Purpose: Due to the short half‐life and high energy of Cesium‐131 (131Cs), the exposure rate outside the patient could potentially increase radiation exposure to hospital staff and exceed the maximum patient release exposure rate limit. A calculation technique has been developed to estimate the exposure rate at 1 meter from the patient, for prostate patients receiving 131Cs implants. Methods: In our calculation for each patient, all 131Cs sources were treated as one single source, and the point on the prostate with the shortest distance to skin surface was selected as the effective source position. Attenuation inside the patient was calculated based on the attenuation coefficient of 30 keV photons in water, assuming homogeneous patient density. This calculation technique was evaluated on our first 25 131Cs implant patients. For comparison, the exposure rate at approximately 1 meter inferior to patient perineum was measured prior to patient release using the Inovision 451P‐RYR survey meter. Results: The distance from the edge of the prostate to skin surface along the inferior direction was the shortest in all 25 patients. The mean of the calculated exposure rates at 1 meter from skin surface was 0.53 mR/hr, 0.53 mR/hr, 0.04 mR/hr, 0.04 mR/hr and 1.5 mR/hr along the anterior, posterior, left, right and inferior directions, respectively. The mean of the measured exposure rate at 1 meter inferior to patient perineum was 1.1 mR/hr. The mean ratio of the measured versus calculated exposure rate was 0.74 (standard deviation = 0.23). Conclusions: Our calculation technique is useful in determining in advance whether a patient may require hospitalization after his implant. The exposure rate at 1 meter inferior to patient perineum is a good indicator for determining whether the exposure rate along any direction might exceed the maximum allowed patient release exposure rate of 6 mR/hr.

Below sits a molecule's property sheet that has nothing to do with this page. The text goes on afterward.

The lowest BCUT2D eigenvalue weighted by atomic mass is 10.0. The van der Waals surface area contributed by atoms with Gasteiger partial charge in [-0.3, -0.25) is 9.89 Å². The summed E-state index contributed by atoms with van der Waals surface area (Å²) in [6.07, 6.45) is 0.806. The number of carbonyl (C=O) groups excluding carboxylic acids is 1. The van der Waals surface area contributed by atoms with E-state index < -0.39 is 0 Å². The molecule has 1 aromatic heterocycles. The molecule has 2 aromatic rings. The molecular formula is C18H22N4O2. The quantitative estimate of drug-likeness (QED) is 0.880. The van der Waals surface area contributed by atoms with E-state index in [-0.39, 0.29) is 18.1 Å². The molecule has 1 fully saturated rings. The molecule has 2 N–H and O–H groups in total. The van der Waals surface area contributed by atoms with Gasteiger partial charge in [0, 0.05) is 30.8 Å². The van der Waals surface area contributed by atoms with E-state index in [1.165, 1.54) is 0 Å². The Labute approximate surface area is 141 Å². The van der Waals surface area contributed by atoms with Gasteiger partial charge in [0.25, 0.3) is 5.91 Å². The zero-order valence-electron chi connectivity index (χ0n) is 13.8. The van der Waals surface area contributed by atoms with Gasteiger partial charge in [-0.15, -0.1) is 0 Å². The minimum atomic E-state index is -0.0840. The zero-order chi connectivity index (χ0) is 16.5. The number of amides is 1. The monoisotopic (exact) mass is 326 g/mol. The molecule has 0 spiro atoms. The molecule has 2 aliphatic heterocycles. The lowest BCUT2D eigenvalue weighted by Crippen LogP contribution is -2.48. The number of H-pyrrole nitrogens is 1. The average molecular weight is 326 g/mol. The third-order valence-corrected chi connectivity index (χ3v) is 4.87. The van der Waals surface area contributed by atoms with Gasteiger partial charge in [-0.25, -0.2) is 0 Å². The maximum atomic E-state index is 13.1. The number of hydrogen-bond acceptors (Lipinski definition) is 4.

ASJC Scopus subject areas
- Radiology Nuclear Medicine and imaging